They embark on a passionate relationship but Kepesh is realistic and knows it won't last. Therefore, there's little chemistry between them only sex. Thing is Kepesh doesn't usually care if it lasts or not because he shuns commitment anyway, when one of his students inevitably leaves him for a younger model, he just charms another one.

In fact, to fill any gaps Kepesh has a regular-ish shag lined up, three weekly I believe the arrangement was, with Carolyn, a business woman (Patricia Clarkson). They seem well suited but surprisingly, given their arrangement, she gets annoyed when she realises she's not the only dish on his menu.

This time though, his desire for Consuela clearly destabilises him and his cynical façade begins to crack. His friend, award-winning poet, George (Dennis Hopper), we also get an appearance by Deborah Harry as George's wife, comes out with the nugget that 'beautiful women are invisible' because we don't get beyond the 'beauty barrier'. Like admiring a work of art, we see in another person what we want to see. In his case, Kepesh sees the sexual side of the beautiful Consuela and fails to see the person underneath. Bringing his prejudices into it, just like with War and Peace.

He is so blinded by his infatuation that he starts behaving like the teenager, he says is still in his head. To the point of ducking out of attending functions with Consuela and avoiding meeting her parents. I find this a little hard to believe, surely, he's mature enough to not care whether they disapproved and of course, they would. Why should he care if it all ends in tears when he's convinced it will do so anyway? What will be will be. It's an imperfect relationship but aren't they all? The result of not attending her graduation party is that he doesn't see her for two years.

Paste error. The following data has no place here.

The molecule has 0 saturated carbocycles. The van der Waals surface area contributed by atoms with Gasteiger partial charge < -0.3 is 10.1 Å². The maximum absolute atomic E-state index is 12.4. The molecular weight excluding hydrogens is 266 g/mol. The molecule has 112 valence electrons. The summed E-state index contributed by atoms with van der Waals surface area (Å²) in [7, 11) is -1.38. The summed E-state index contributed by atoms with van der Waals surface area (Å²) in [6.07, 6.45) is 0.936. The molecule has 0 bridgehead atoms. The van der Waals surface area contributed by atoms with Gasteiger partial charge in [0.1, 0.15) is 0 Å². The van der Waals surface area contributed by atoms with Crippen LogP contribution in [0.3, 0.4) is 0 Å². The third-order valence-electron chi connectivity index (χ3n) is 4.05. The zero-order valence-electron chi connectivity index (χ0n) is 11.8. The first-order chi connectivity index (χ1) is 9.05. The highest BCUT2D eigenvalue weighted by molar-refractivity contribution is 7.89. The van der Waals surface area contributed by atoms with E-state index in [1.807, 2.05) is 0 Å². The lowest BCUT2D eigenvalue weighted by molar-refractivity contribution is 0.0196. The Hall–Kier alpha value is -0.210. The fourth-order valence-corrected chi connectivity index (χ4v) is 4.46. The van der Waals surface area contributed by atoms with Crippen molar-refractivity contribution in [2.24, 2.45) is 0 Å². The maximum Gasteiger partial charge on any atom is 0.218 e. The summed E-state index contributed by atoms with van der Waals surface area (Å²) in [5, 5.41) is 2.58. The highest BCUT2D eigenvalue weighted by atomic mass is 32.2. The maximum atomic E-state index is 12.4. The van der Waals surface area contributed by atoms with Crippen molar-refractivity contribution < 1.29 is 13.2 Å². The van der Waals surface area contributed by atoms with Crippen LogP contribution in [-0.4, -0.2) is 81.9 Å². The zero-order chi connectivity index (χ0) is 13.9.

Kepesh also has an estranged 40-something son Kenny (Peter Sarsgaard), a man married with children, who appears on the scene to tell his father that he has been having an affair. Kepesh is too involved in his own predicament to bother dishing out advice or sympathy. Even though he's done plenty of what his son calls 'serial tomcatting' when he was married to Kenny's mother. He left his son and wife many years ago and Kenny has never quite forgiven him.

Cruz is very free with her flesh throughout the film, and when Consuela reappears, her breasts become even more central to the plot. She tells Kepesh that she has breast cancer and expects to lose one of them in the operation. This upsets her because she feels that she will no longer be beautiful. Does she return to tell to Kepesh because she knew his desire was for her body and not for her? Is her beauty all that matters to her? Will he still want to read War And Peace with the best bits ripped out? Or can Kepesh now see beyond the 'beauty barrier'? It's very un-PC these days not to say 'its ok love it doesn't matter what you look like'.

I can see it coming and he asks him to photograph her breasts. L thought she just wanted to get down and dirty with him again, tut tut she always lowers the tone, but they probably did anyway. What he did with the photos I'm not sure. Were they for her or for him? Are they hanging on his wall above the fireplace?

The ending is inconclusive, we see a couple on the beach. Has Kepesh made a late conversion to true love? I'm not sure.

This film is going to have so many critics because of its subject matter and because of the way it was told, in a slow, pondering character based way. The film takes its time telling its story but I like that approach.

In my opinion, it's a cracking movie that I thoroughly enjoyed. There are sublime performances by Kingsley, Cruz’s nipples, and even a pretty good one from Penelope herself. Never thought I'd say that.